It was the time of the "back to the land" movement.
"Living with less".
The Whole Earth catalog era.
I loved the idea of a "self-sufficient" lifestyle.
So - back in the 1970's, I lived out in the West of Ireland, in Connemara.
In a stone cottage on a hill.
Overlooking Galway Bay.
900 acres, with 2 lakes and plenty of bog.
Cnoc-dhá-Locha, "Hill of Two Lakes".
Or Knocka-Lough, as we called it.
I was joined by my boyfriend Wolfgang, who I later married. He loved it.
The house had no electricity.
There were gas mantles, like a Coleman lanteern, that ran off a propane bottle.
One light in each room.
The heat was from the big kitchen stove, which was fed with turf.
Turf was dug out of the bogs around the house.
Dug with a special tool, a sleán.
It was heavy work.
Laid out to dry.
Then stacked, and dried some more.
|Maírtín shows Wolfgang and Big Jim how the sleán works.|
Eventually, you have something that could be burned in the stove.
|Loading the dried turf onto the cart.|
It burns beautifully, and gives off a lovely smell.
Often these days, it's pressed into briquettes.
But back then, it was just rough-shaped turf clods.
There were 2 lakes, where you could catch trout.
But we weren't much good at fishing.
There was no running water, but there was a well with a pump.
Kind of like an outboard motor, and just as hard to start.
It pumped water from the well into a tank on the roof.
From there - "running" water. Heated by the turf stove.
With a cow that I milked every day.
There were rabbits, which we occasionally scared to death, then skinned and ate.
But we weren't much good at trapping, either.
(Besides, they were awfully cute.)
We prised mussels off the rocks at the seashore near Spiddéal, (not easy!).
I baked Irish soda bread daily, using the buttermilk from the cow.
And made cheese.
Planted potatoes, carrots, onions, and tomatoes.
We had 2 hens, Gisela and Gerturde.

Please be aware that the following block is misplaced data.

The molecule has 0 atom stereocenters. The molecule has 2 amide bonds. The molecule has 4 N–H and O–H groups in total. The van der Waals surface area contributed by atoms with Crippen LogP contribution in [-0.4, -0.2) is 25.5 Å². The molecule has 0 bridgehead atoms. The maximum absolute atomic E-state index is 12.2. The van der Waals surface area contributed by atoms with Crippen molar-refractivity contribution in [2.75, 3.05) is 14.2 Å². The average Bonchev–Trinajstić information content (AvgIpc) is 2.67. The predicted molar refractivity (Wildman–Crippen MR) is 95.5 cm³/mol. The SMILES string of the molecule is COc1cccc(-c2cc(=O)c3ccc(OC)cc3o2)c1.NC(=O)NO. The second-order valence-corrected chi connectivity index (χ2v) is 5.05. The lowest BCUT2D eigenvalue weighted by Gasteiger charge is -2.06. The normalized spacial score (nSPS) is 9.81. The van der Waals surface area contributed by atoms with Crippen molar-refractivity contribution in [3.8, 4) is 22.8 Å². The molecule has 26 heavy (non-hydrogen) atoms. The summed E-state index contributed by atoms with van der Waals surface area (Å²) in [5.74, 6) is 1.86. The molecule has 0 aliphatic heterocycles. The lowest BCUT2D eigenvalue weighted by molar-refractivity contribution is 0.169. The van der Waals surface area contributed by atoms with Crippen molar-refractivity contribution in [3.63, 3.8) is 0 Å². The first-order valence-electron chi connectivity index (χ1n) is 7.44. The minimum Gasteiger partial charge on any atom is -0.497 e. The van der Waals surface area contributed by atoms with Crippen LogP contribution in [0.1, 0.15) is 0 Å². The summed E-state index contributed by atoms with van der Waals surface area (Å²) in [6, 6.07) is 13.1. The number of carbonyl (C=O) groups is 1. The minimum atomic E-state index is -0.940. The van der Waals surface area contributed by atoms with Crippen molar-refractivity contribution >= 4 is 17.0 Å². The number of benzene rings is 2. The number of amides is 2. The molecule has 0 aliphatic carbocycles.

They laid eggs regularly - when we could find them.
Wolfgang built a hen-house for them.
Plus a cat, Wellington, and a dog, Cara.
The winds roared across the bogs in winter.
It was fierce - but also beautiful.
In fact, I've always thought Ireland has some of Europe's most beautiful beaches.
When the postman had something for us, he came up on his bicycle.
He would wait while I opened the post.
In case there was "good news" or a "bit of money" in it.
Otherwise, he'd be content with a cup of tea.
We lived there until after we married.
We married in Ireland.
Had a fine wedding party at Knocka-Lough with the neighbors, friends - and loads of music.
In the warmest summer that Ireland had experienced in memory, 1976.
Even a bit of dancing.
The houses were simple, and the neighbors kind.
(I once asked Sonny, "Why do you still ride the donkey?"
His reply, "Ah, I never could learn the bicycle.")
These two neighbors were making poítín, homebrew liquor.
-That's why they're looking a bit guilty.
Business - of all sorts - was conducted in the pubs.
This was a very modern establishment.
This one a bit more traditional.
There was another pub, Hurney's -
I remember a gang of us waking up in their hayloft.
After a particularly memorable music session...
I'm glad we got to experience them.
In 2019, I took the whole family to Ireland.
The next generations.
Rented a castle. Walked the bogs. Drank Guinness.
Even - watched pigs racing.
Even - watched pigs racing.
That story, Ireland recently - is - here.